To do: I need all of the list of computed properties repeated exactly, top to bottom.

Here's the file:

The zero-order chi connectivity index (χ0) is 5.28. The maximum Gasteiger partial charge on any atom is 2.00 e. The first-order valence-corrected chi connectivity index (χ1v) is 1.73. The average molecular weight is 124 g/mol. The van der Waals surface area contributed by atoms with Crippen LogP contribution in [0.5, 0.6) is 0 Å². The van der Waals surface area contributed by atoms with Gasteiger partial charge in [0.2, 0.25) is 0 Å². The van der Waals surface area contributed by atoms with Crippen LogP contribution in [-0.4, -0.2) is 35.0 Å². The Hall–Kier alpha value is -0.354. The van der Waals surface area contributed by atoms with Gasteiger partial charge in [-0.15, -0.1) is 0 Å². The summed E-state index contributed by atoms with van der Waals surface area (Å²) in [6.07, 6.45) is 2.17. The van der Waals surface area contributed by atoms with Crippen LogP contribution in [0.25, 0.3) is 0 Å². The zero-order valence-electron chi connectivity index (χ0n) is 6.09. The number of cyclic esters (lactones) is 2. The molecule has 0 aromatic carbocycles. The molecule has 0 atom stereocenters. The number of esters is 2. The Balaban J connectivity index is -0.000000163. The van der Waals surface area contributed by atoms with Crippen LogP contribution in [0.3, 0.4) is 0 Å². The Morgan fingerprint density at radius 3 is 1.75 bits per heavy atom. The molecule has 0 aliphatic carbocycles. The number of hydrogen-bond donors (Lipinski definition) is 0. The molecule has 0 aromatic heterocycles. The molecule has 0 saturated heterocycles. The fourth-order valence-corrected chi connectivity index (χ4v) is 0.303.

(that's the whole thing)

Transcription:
The zero-order chi connectivity index (χ0) is 5.28. The maximum Gasteiger partial charge on any atom is 2.00 e. The first-order valence-corrected chi connectivity index (χ1v) is 1.73. The average molecular weight is 124 g/mol. The van der Waals surface area contributed by atoms with Crippen LogP contribution in [0.5, 0.6) is 0 Å². The van der Waals surface area contributed by atoms with Gasteiger partial charge in [0.2, 0.25) is 0 Å². The van der Waals surface area contributed by atoms with Crippen LogP contribution in [-0.4, -0.2) is 35.0 Å². The Hall–Kier alpha value is -0.354. The van der Waals surface area contributed by atoms with Gasteiger partial charge in [-0.15, -0.1) is 0 Å². The summed E-state index contributed by atoms with van der Waals surface area (Å²) in [6.07, 6.45) is 2.17. The van der Waals surface area contributed by atoms with Crippen LogP contribution in [0.25, 0.3) is 0 Å². The zero-order valence-electron chi connectivity index (χ0n) is 6.09. The number of cyclic esters (lactones) is 2. The molecule has 0 aromatic carbocycles. The molecule has 0 atom stereocenters. The number of esters is 2. The Balaban J connectivity index is -0.000000163. The van der Waals surface area contributed by atoms with Crippen LogP contribution in [0.3, 0.4) is 0 Å². The Morgan fingerprint density at radius 3 is 1.75 bits per heavy atom. The molecule has 0 aliphatic carbocycles. The number of hydrogen-bond donors (Lipinski definition) is 0. The molecule has 0 aromatic heterocycles. The molecule has 0 saturated heterocycles. The fourth-order valence-corrected chi connectivity index (χ4v) is 0.303.